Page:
• Leon Wolfeson

          Yea, he is, oh well.

    • Numpty McTumshie

      Indeed. In a world with portable music and headphones, piped music should be banned in all public places. Offends me far more than second-hand smoke.

      • Leon Wolfeson

        You don’t have a right not to be offended.

        • vieuxceps2

          ” You don’t have a right not to be offended”- whereas you do have a right to offend,with your music and your smoke?And what if poor Numpty is a member of a minority? Then he has every right not to be offended,hasn’t he?

          • Leon Wolfeson

            What I said stands, as you make up lies and talk about your issues with minorities…

          • vieuxceps2

            ….as …..and ……..as …..as……and…….Enough already!

          • Leon Wolfeson

            Facts, why won’t they stop!

          • vieuxceps2

            Only your “facts” can move.

          • Leon Wolfeson

            Ah, so you deny that other views are valid.

    • Sue Smith

      What about modern documentary programs on TV – screaming all that computer-generated noise and music; whooshing, blasting, tap tapping (to denote danger) and other mindless noises. I find I cannot tolerate modern TV documentaries now because of this gratuitous noise, obviously aimed at the lowest common denominator. I’m not the audience these producers are wanting. It reminds me of Alexei Sayle (“Stuff”) in the early 90s, lampooning modern action films, when he said in a skit; “You’ve seen Things Exploding 1; well this time EVERYTHING EXPLODES”!!!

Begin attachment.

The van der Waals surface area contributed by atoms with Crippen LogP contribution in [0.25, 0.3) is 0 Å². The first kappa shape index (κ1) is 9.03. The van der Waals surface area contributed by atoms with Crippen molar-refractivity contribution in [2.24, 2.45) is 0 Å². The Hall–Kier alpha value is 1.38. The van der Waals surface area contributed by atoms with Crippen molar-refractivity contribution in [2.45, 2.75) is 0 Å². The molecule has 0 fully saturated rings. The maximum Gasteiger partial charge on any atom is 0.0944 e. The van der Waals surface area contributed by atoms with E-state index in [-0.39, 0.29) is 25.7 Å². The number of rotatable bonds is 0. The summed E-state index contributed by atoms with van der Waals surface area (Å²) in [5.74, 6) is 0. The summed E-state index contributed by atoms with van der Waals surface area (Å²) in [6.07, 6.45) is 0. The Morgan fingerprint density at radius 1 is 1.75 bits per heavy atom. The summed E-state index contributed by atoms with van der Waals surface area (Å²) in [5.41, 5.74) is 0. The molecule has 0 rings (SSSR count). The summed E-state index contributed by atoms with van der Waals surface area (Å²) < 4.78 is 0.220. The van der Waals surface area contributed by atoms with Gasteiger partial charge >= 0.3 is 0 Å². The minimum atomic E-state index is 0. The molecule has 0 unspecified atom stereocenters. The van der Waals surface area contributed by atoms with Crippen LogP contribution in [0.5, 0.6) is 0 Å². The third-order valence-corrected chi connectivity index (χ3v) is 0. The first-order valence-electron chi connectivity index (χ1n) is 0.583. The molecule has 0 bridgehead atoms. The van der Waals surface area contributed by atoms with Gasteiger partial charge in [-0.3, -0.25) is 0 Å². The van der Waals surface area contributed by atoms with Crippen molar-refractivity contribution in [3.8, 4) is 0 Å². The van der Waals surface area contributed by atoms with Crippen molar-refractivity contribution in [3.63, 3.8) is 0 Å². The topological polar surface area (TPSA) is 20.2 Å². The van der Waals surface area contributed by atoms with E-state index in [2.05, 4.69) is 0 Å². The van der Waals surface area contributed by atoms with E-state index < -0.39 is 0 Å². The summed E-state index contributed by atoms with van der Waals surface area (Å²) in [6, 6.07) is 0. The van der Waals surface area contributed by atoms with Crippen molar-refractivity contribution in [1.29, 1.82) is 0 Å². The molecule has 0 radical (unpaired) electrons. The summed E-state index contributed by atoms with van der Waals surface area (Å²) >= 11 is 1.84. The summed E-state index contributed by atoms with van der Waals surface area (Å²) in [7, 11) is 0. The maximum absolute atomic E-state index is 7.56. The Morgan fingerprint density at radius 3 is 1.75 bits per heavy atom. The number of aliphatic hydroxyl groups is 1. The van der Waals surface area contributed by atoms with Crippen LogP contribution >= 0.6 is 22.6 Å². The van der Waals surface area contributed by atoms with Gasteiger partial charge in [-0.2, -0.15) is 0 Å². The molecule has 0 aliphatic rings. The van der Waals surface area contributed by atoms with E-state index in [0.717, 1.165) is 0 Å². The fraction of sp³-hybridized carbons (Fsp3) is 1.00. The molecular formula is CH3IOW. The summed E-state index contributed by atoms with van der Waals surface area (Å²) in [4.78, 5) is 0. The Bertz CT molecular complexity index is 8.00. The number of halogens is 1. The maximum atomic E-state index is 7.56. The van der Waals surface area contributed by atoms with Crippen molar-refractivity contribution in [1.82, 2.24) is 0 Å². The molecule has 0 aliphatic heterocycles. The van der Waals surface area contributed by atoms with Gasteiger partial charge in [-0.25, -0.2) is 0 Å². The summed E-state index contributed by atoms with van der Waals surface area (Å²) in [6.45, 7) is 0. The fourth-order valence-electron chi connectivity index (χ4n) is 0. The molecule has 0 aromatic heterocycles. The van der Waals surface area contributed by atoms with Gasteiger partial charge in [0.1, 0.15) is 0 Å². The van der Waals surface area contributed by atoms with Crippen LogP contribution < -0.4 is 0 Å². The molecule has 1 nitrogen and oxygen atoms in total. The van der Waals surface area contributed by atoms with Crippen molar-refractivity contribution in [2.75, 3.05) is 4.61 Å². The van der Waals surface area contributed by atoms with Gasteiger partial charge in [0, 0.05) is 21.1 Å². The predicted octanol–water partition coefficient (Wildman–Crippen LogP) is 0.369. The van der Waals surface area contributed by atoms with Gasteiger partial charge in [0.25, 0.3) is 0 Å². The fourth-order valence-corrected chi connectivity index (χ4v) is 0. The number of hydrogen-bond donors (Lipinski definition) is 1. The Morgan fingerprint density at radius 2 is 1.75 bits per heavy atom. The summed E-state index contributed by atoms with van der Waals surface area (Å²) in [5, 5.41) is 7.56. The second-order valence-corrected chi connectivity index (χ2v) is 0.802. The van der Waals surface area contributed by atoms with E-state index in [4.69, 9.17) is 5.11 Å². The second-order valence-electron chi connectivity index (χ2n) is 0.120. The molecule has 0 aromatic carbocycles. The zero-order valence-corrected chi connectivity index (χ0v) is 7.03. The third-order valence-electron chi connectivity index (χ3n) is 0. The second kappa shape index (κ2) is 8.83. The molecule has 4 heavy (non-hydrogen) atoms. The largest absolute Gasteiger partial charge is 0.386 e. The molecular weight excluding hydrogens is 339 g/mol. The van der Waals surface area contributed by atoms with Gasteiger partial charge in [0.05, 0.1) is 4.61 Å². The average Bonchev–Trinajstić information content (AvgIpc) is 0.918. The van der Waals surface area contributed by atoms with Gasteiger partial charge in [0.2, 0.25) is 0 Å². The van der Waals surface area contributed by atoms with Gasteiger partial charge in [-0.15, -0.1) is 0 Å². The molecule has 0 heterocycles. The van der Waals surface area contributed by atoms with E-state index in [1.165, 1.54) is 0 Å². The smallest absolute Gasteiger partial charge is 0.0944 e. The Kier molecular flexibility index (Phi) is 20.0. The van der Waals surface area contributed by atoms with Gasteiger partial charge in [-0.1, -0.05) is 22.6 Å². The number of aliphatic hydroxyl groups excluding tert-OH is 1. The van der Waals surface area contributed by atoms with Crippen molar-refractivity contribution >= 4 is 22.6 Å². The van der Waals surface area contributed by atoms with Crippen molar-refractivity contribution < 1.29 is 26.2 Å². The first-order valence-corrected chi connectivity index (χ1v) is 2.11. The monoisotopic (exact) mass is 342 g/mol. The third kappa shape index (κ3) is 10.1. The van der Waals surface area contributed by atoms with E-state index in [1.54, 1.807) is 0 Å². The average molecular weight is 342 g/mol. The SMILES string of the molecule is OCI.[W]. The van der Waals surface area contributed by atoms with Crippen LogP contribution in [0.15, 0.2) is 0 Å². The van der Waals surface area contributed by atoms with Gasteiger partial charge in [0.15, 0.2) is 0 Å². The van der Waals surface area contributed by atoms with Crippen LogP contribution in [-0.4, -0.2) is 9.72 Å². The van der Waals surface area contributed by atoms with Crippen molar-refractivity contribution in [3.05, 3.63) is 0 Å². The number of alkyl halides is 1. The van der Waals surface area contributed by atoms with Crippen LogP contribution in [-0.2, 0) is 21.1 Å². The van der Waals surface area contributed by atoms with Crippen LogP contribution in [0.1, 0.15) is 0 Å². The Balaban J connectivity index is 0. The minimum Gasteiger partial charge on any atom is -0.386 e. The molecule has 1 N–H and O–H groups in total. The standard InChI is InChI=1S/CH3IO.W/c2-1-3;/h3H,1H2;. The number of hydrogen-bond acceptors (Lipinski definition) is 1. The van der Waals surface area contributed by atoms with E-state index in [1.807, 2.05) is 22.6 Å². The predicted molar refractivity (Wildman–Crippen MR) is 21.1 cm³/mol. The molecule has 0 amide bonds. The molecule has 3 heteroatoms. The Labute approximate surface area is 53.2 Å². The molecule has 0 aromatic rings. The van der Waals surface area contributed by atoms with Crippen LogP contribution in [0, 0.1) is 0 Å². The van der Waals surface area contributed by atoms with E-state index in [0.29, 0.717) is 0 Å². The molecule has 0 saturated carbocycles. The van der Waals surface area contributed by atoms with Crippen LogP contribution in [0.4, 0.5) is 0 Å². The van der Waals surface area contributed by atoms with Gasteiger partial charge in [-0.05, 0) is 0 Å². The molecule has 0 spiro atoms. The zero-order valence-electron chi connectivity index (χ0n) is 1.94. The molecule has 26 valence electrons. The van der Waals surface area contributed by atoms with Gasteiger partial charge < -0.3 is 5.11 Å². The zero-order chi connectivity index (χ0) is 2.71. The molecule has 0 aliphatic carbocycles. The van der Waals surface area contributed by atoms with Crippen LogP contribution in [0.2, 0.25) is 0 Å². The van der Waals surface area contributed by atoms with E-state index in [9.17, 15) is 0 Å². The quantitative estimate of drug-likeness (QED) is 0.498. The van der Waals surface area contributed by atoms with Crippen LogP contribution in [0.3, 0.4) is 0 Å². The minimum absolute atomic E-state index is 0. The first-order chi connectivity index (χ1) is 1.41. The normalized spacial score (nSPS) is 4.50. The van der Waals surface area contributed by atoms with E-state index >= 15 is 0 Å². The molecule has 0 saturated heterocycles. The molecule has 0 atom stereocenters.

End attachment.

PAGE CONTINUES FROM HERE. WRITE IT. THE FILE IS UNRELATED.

• vieuxceps2

      then do as I do and complain about it. It often works.

  • justejudexultionis

    ‘Why do some museums insist on playing piped music into exhibitions?’ —

    And why do lots of middle-class people worry about trivial bourgeois bull****? The country is falling apart, we have not yet recovered from the 2008 crash, our industrial base is being decimated, our national assets have been sold off to the highest bidders, our politicians are indolent fools and/or in the pocket of offshore trusts and multinational corporations, London has turned its back on the rest of the country, our freedoms are threatened by the Islamic enemy within, and the Spectator sees fit to publish this trite, self-indulgent pabulum. Get a grip.

    • Numpty McTumshie

      And you must be the kind of tasteless chav who enjoys pubs it’s impossible to have a conversation in.

      • Leon Wolfeson

        He must be like you? Hmm.

        Look, just because people won’t talk to you…

      • vieuxceps2

        Agreed. Why on earth do pubs play music,any music ,but usually inane pop-music? I always request it it be turned down or off and usuaally get a good response.After that you can hear people actually talking to each other. Amazing.

    • Sue Smith

      To “the highest bidder”? Luxury. Be glad they’re the “highest” and not the lowest.

    • vieuxceps2

      So you read the pabulum ,did you? Why?

  • What they should also be showing, if they are not, is the art and work associated Francis Bacon, the true Shakespeare, which can be found on Pinterest.com under the name of The Royal Secret

  • Jackthesmilingblack

    No canned musical accompaniment for BritMus trasures on loan to the National Museum in Sinapore.